In Michigan, classrooms for the rest of the school year are officially closed. District to district there are different expectations for students and parents alike. “Remote learning” could vary from optional to a full curriculum. Life looks differently these days. All routines have shifted and we are all forced to adjust. Not only our work and social life, but for those who have children, their schooling is now in our hands. Most families did not expect to take on this role; how do you home school successfully? We run down some great ways to adapt your home into a creative learning environment.
Teach Real Life Skills
To describe this school year as non-traditional is an understatement, so consider helping children learn real life skills in the meantime. Home schooling successfully can look different from grades and facts; here are a few ideas for each age range.
3-6: Skills focused towards coordination. Kids at these ages are often learning how to move their bodies, show them how to balance on one foot, how to hop, how to catch and throw. A great way to burn off excess energy and to awaken their brain in a new way.
7-10: Directional skills. What are street names? Which way is North, South? How do you get to your house from your school, etc. These skills can even be explained on an outing in a car or a walk and a good excuse for a change in scenery.
11-14: Skills concerning cleaning. How to do laundry, how to get stains out, simple sewing fixes, etc. These skills are great for your household as they will help your environment become cleaner in the meantime.
15-18: Think about skills related to money. How to apply for a credit card, what credit means for your future, how to open a bank account, etc. These skills are sometimes learned the hard way when teens enter the adult world. Michigan State is also offering “Adulting 101” webinars every Friday in April.
Structure For Your Child
Home school successfully by setting the correct schedule for you and yours. Having a schedule within your household does wonders for everyone’s ability to focus. Children might push back against waking up and learning, but this does not mean you shouldn’t stay the course. Find what works for you as well as your kid. Maybe they need an hour to adjust and settle in, maybe they work harder after lunch. Once you decide the correct schedule for you, try your best to stick with it. After a week or so, you can both start to follow a schedule.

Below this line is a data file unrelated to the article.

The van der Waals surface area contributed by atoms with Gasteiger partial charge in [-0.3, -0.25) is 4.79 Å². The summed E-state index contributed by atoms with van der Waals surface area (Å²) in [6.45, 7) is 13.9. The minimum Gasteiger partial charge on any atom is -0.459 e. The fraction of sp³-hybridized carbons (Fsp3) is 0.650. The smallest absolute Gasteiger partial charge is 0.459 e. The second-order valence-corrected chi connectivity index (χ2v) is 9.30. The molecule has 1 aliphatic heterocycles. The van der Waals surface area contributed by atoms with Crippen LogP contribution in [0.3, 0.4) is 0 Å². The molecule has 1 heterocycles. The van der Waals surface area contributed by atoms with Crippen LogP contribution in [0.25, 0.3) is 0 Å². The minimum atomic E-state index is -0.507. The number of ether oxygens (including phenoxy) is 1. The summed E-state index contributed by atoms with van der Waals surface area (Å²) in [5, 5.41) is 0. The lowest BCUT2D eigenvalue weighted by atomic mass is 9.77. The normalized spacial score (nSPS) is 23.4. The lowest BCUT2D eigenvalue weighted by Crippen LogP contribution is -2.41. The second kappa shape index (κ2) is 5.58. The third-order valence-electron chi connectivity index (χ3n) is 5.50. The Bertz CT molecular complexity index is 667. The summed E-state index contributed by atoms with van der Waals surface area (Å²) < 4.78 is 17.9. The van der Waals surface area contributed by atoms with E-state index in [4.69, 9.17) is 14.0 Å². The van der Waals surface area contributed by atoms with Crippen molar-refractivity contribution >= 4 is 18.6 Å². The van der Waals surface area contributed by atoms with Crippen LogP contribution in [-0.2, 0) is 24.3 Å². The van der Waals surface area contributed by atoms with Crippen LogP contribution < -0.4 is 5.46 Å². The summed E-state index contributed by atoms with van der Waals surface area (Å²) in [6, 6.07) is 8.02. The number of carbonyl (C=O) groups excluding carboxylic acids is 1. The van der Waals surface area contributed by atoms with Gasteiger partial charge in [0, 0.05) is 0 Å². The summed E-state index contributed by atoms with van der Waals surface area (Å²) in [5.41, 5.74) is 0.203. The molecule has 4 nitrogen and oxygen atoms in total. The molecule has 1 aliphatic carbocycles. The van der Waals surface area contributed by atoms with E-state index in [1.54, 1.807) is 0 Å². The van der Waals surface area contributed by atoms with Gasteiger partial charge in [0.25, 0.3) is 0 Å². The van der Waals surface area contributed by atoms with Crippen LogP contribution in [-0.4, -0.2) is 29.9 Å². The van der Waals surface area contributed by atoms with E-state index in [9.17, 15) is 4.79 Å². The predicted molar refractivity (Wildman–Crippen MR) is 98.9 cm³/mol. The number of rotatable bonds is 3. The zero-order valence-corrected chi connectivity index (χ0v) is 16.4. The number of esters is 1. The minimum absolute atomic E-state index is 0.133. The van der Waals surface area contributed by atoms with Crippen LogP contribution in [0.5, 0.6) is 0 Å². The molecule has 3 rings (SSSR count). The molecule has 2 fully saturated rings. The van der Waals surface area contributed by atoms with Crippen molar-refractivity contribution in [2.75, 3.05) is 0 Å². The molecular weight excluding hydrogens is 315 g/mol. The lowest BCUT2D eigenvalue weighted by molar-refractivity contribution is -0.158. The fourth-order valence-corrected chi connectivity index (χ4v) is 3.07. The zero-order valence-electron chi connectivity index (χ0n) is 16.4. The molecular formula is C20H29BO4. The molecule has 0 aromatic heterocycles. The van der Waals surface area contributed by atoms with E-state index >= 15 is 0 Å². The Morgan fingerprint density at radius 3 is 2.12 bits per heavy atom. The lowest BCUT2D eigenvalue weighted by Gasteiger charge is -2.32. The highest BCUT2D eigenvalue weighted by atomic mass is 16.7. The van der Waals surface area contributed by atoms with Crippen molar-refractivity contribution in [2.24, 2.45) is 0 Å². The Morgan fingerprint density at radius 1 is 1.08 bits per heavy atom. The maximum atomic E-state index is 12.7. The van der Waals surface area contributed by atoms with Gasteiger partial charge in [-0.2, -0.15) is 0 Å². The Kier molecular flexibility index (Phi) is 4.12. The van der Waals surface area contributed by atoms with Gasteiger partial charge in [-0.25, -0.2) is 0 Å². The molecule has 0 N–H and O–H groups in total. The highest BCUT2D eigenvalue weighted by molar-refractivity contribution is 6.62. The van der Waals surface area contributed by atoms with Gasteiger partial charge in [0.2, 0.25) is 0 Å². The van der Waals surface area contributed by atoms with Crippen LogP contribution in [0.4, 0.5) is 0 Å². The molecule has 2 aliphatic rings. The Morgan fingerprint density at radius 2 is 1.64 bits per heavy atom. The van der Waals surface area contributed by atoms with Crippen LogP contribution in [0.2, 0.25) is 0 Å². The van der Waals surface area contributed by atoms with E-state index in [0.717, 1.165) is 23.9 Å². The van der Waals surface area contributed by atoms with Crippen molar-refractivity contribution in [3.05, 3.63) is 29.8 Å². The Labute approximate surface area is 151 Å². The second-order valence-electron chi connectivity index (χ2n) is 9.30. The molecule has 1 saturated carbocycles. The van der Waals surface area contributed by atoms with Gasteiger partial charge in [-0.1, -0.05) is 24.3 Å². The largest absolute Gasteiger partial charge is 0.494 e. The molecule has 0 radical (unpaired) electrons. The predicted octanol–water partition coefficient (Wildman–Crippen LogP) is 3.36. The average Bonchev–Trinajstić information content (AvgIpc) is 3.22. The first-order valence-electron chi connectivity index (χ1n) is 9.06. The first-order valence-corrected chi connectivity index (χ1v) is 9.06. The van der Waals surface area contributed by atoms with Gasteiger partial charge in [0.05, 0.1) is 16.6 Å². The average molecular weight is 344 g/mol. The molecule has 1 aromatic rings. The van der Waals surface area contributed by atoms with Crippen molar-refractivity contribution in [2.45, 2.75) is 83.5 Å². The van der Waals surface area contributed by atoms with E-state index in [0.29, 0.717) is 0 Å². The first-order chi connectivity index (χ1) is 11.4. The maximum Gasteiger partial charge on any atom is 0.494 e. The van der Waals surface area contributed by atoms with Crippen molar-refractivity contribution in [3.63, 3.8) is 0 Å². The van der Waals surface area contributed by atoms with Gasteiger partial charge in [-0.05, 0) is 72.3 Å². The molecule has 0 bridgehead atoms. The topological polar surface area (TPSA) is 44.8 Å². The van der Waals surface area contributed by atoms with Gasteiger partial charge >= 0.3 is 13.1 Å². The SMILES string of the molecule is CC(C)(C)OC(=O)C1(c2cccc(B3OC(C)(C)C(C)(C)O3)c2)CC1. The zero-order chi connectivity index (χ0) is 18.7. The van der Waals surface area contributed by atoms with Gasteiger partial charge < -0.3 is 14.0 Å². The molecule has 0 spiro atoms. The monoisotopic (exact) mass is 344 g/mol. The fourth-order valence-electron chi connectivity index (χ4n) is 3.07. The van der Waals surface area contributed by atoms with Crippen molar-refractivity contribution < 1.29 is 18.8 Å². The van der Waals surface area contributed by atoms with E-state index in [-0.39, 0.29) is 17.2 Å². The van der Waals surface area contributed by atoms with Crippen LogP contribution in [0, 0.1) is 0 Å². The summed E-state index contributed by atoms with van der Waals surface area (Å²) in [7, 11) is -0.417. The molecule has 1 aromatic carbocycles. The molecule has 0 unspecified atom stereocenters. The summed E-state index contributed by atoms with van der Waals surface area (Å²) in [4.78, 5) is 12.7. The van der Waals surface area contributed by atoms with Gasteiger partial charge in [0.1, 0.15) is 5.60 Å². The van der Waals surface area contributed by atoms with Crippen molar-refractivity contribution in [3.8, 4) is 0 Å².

Know your Kid
Think about your child’s learning style. Will they thrive one-on-one? More hands on? Better visual learners? This is a chance to really tailor information flow to one they will most likely retain. Some kids even enjoy playing teacher, have them lead part of the lesson, see what they learned. Zoom dates can be great for kids who need more socialization. Games can be a useful tool for children as well. This website is an excellent resource for many age ranges.
Homeschooling successfully for the next few months might feel impossible but there is hope! Remember that your child needs a parent more than an educator, so go easy on yourself. There is no precedent for a scenario such as this; try to roll with the punches. Continue to check back for more tips on how to adjust to life within social distancing norms.